Applying an Intelligent, High-Efficiency Energy Recovery System
January 22, 2015
1 p.m. – 2 p.m.
Eastern Standard Time
An intelligent, high-efficiency energy recovery system uses strategies that make it more efficient than other conventional systems such as run-around loops, energy recovery wheels, refrigerant heat pipes, or plate heat exchangers. It uses special coils with a high water pressure drop to keep turbulent flow through a wide range of flow rates, allowing a variable flow system. This system uses lower gallons per minute compared to a run-around loop resulting in similar pump horsepower. A single coil in the air handler performs energy recovery, preheat, and cooling by using one piping system with the correct temperature water needed to achieve the required air temperature. The pump skid has a control system that monitors supply and exhaust temperatures, heat recovery temperatures, and chilled and heating water temperatures to optimize the energy recovery water temperature, pump speed, and control valve operation. This system performs a numerical simulation once per second using three dimensional performance maps of coils, pumps, and valves.
During this webinar, Sean Convery of Cator, Ruma, & Associates and Mark Labac of Edge Mechanical Systems, Inc. will share how the University of Colorado Boulder Sustainability, Energy and Environment Complex (SEEC) implemented an intelligent, high-efficiency heat recovery system with evaporative cooling. In addition to the features of the system, they will share the financial and energy savings achieved by this project.
During the webinar, the presenters will:
- Identify the conventional heat recovery systems used in laboratories along with their benefits and drawbacks.
- Describe an intelligent, high-efficiency heat recovery system and its benefits.
- Explain how to apply an intelligent, high-efficiency heat recovery system while keeping it cost neutral.
- Share how the University of Colorado Boulder implemented a high-efficiency heat recovery system and the resulting energy savings it achieved.
Sign up to view the recording.
I2SL Members can register for free! Visit the Member Portal for more information.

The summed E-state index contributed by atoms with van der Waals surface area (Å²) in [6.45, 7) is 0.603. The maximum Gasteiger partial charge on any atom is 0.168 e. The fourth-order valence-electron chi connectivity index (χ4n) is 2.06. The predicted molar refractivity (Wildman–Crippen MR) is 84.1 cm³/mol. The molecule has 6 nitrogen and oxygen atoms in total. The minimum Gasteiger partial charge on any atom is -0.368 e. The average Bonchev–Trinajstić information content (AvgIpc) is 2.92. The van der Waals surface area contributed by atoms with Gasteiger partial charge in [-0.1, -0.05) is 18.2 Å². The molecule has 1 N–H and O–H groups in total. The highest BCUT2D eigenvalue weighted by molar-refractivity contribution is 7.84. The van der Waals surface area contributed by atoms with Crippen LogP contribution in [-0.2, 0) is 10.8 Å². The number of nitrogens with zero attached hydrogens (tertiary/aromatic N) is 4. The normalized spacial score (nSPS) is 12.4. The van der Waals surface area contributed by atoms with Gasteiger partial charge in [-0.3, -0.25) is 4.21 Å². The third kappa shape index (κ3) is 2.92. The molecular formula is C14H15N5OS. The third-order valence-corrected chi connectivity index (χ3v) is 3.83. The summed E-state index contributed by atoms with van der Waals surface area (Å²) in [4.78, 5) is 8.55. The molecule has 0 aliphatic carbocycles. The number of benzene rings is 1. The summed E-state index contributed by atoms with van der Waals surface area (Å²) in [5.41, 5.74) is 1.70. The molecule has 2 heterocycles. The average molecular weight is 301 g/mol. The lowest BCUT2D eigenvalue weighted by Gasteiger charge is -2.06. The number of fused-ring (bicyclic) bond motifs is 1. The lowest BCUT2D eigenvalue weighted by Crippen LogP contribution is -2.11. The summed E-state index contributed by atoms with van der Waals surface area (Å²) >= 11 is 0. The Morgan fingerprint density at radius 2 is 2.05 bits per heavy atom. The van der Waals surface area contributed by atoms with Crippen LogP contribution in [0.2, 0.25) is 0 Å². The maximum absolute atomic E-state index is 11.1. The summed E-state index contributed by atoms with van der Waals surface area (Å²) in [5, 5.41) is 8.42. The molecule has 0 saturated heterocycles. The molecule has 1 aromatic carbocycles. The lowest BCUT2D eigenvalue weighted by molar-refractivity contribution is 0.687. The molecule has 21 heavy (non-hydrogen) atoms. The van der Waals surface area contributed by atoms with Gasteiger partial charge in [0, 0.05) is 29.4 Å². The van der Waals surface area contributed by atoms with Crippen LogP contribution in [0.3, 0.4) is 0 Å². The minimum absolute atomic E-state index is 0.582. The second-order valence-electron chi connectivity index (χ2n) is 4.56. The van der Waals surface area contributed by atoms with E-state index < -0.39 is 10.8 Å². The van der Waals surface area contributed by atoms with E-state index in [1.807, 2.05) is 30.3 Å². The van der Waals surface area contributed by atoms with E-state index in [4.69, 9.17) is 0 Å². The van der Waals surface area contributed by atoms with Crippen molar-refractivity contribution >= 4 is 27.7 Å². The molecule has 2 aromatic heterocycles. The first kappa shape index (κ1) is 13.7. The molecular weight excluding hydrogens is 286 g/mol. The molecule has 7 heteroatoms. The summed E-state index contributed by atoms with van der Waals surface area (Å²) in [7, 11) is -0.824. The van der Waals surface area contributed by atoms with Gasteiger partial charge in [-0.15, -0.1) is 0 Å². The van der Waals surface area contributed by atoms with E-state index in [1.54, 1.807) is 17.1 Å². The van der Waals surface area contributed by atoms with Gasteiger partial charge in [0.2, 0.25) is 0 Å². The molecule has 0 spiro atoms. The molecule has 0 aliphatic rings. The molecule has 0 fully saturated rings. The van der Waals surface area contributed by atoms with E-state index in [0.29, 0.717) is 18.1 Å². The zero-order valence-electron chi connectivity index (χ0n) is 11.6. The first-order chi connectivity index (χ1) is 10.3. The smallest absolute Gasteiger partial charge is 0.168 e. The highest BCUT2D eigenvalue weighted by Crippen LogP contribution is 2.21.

IFMA Research and Development Council Members can also register for free. Check with your IFMA member coordinator for details.
Professional Development Hours and Continuing Education Credits
Webinar attendees and those who view the recording can earn one Professional Development Hour (PDH) for professional engineers or one Learning Unit (LU) from the American Institute of Architects for registered architects.
Contact I2SL if you would like to receive a professional development credit for viewing the webinar.
Sean T. Convery, PE, is a Mechanical Principal at Cator, Ruma, & Associates in Denver, Colorado. His 19 years of mechanical design experience include energy-efficient mechanical systems for higher education campuses and research labs. Recent projects include the University of Colorado Boulder's Sustainability, Energy and Environment Complex (LEED Gold Pending), Biotechnology Building (LEED Platinum), and Colorado State University's Suzanne and Walter Scott, Jr. Bioengineering Building (LEED Gold).
Mark Labac, PE, is the president of Edge Mechanical Systems, Inc., a specialty heating, ventilation, and air conditioning manufacturer's representative firm in Colorado. The firm specializes in energy-efficient equipment with a focus on the laboratory industry and LEED projects. The firm represents manufacturers serving the laboratory industry, which include Air Flow Equipment, Konvekta, MeeFog, M.K. Plastics, and Spunstrand.